Shortly after the vote to close the borders, Shadrack is kidnapped, his study and map collection ransacked. Sophia finds a hidden map meant for her and, joining forces with Theo, a Badlands boy who ran away from a traveling circus, the two try to make their way to the one person who can help them find Shadrack. By train, boat and wagon, the two travel to the Port of Veracruz then on to Nochtland. A lively band of pirates, captained by Calixta, who I really wanted to see more of, aid the children. A kindly trader named Mazapán who once made his living making marzipan creations for the royals, where everything on the table, from the cloth to the plates to the floral decorations, was made of sugar, also helps Sophia when Theo disappears. There is also the Lachrima, which is a creature sort of like a Dementor, that leaves you unbearably sad and weepy, a creation I am not doing justice to. There are also the Nihilismians, a group that believes that, post the Great Disruption, the world around is a false one. A scholarly group, also prone to evil (the Sandman faction of the group  wear grappling hooks on their belts and submerge people in giant hourglasses), they have archives where they collect accounts from all over the world of time slips. Employed by a veiled woman named Blanca, the Nihilismians are the bad guys in this book, but it was never really clear to me why or for what reason they were so. 

Grove clearly loves spending time in the world that she created, and her characters love to tell stories about their lives and the lives of their loved ones in this world. At a certain point, I felt like almost half of The Glass Sentence was made of characters retelling events in the past. I suppose that this makes sense in a world where time has been fractured and humanity has been altered (some humans bear the "Mark of the Vine," which means they are, in some way, part plant, where others have the "Mark of Iron," and so on) but it also makes for minimal movement among the characters. While I definitely appreciate a work of fantasy that does not rely on constant action to move a story forward, the slow pace of The Glass Sentence does not always deliver the gifts of pacing that I would hope, such as character development. This also makes the world that Grove created feel a bit limitless and without parameters which, in a Dr, Who kind of way, means she can continually introduce new characters, creatures and events to the world. Grove brings The Glass Sentence to an exciting and (knowing this is a trilogy) satisfying end, but it also left me wanting to know more.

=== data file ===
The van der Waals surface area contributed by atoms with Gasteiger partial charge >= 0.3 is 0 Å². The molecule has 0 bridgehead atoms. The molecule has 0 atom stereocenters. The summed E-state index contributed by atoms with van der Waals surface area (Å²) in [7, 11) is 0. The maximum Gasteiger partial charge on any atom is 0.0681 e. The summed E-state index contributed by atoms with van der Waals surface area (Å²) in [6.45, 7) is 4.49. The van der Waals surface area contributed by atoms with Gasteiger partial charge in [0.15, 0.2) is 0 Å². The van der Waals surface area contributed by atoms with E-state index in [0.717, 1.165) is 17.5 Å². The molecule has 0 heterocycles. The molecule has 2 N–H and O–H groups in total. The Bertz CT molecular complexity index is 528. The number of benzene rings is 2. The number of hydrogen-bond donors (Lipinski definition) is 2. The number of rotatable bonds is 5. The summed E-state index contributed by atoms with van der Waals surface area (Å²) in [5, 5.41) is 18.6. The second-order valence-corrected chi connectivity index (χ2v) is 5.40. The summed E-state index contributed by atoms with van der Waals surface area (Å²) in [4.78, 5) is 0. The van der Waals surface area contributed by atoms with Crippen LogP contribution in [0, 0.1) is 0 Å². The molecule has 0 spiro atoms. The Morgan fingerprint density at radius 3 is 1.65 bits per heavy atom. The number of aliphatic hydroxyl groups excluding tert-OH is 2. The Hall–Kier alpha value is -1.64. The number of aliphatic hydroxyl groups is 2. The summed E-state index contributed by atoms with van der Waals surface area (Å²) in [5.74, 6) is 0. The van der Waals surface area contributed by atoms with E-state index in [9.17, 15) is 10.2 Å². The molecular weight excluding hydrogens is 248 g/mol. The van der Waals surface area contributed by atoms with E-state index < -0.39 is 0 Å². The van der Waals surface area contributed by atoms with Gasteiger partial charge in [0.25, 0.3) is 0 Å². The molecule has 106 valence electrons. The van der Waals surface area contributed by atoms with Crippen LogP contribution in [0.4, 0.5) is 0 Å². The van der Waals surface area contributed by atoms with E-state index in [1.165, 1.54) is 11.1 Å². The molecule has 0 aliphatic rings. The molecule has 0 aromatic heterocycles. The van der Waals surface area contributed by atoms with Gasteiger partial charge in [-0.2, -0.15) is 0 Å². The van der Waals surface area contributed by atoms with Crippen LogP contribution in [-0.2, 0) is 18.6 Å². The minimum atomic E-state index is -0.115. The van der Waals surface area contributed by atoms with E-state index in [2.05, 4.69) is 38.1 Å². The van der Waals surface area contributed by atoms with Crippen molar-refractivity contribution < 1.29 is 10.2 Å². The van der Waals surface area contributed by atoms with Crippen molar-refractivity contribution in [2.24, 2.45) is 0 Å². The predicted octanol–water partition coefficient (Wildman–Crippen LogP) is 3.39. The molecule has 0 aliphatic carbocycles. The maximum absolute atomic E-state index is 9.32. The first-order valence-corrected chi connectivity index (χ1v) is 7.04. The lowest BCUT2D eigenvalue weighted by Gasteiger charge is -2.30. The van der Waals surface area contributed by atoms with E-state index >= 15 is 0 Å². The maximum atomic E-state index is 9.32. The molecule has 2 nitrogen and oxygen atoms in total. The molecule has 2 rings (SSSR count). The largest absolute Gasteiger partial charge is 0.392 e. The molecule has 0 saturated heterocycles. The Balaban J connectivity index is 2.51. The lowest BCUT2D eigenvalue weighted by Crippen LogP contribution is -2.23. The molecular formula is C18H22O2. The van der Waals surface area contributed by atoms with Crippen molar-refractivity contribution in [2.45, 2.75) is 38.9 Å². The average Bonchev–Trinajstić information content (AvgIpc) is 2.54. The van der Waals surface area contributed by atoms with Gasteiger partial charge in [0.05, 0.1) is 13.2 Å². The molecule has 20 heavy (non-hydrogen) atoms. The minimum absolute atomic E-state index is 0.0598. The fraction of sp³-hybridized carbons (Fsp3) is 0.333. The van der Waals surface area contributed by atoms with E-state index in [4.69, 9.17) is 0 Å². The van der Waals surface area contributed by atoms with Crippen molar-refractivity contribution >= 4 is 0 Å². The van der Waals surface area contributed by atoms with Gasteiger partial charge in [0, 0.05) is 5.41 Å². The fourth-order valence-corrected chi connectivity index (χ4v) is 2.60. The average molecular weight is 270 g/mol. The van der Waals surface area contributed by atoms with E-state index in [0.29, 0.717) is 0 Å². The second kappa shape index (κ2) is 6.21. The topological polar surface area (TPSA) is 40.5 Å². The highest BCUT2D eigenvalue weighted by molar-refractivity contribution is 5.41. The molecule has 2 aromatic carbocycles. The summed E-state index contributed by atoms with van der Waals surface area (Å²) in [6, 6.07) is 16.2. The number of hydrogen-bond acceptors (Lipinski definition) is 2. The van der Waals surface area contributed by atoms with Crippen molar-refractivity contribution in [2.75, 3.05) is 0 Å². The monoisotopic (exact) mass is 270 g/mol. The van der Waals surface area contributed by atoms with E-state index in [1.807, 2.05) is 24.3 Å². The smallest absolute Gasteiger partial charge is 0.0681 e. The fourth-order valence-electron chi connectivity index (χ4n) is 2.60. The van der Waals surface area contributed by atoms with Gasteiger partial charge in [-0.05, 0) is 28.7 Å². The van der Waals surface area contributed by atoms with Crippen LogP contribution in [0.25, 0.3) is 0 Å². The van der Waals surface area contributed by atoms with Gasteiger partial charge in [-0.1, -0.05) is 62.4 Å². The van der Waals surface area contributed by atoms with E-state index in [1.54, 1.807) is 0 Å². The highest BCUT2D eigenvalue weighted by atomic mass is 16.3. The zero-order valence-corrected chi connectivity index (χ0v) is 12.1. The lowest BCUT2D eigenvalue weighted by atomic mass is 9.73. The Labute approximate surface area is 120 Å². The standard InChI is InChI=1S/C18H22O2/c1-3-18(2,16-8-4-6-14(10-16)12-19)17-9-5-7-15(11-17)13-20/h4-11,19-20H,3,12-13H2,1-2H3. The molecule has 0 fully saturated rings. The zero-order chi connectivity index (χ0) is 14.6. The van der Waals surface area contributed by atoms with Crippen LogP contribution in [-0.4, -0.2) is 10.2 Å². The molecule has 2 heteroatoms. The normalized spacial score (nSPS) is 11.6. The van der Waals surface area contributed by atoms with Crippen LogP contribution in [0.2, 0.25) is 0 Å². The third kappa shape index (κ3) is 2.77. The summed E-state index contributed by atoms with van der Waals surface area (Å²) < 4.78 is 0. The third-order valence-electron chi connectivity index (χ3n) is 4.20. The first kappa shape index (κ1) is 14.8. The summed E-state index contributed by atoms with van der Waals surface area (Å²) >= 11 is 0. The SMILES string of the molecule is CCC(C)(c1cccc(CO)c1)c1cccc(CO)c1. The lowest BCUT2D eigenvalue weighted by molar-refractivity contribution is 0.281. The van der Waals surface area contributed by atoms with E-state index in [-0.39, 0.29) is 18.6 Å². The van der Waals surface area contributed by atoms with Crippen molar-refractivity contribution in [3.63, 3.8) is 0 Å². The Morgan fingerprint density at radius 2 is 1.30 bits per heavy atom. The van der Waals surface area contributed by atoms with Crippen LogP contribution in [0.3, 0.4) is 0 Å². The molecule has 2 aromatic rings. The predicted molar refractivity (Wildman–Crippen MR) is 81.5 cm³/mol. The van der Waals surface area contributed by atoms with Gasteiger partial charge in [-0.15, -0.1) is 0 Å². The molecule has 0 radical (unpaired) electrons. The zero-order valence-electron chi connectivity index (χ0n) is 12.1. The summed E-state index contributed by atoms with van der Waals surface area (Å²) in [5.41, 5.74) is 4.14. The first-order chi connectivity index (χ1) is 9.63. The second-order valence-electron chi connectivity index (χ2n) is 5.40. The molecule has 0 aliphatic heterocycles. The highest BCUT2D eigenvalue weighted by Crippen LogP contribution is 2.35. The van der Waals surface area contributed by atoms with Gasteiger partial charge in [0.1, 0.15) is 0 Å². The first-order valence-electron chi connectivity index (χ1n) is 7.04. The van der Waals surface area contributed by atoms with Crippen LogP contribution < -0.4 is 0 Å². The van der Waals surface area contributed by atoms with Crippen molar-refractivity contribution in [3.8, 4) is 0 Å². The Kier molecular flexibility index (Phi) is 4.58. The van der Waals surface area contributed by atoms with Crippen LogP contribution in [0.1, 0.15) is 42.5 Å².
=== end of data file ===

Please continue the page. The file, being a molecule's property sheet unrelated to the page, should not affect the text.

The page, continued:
Which is why I downloaded the audiobook for The Golden Specific the minute it was released!

The Golden Specific feels like a much stronger, coherent, specific book by Grove, and the continuing story of Sophia and Theo is richer for it. Book 2 finds Sophia and Theo on different continents, both seeking answers. Sophia is still trying to find the whereabouts of her parents. A ghostly presence leads her to a Nihilismian Archive where she is helped by a strangely (for Nihilismians) kind girl. Sophia decides to head to a foreign Age in the Papal States where her parents were last seen and where her mother's diary is being held in a Nihilismian Archive, taking mysterious cargo across the seas with her. She lands in a city devastated by the Plague, a disease with its own strange traits specific to this Age, along with a woman who bears the Mark of the Plant named Goldenrod. She can see the future and produce flowers from her palms. They team up with a Robin Hood-type hunter named Errol who lost his brother to the Plague and is still haunted by his ghost. With the help of a strange map, Sophia tries to find her way to the elusive Ausentinia, a land where you can find anything you have lost. In Sophia's story, readers learn more about the quest that her parents were on and the events that hindered them.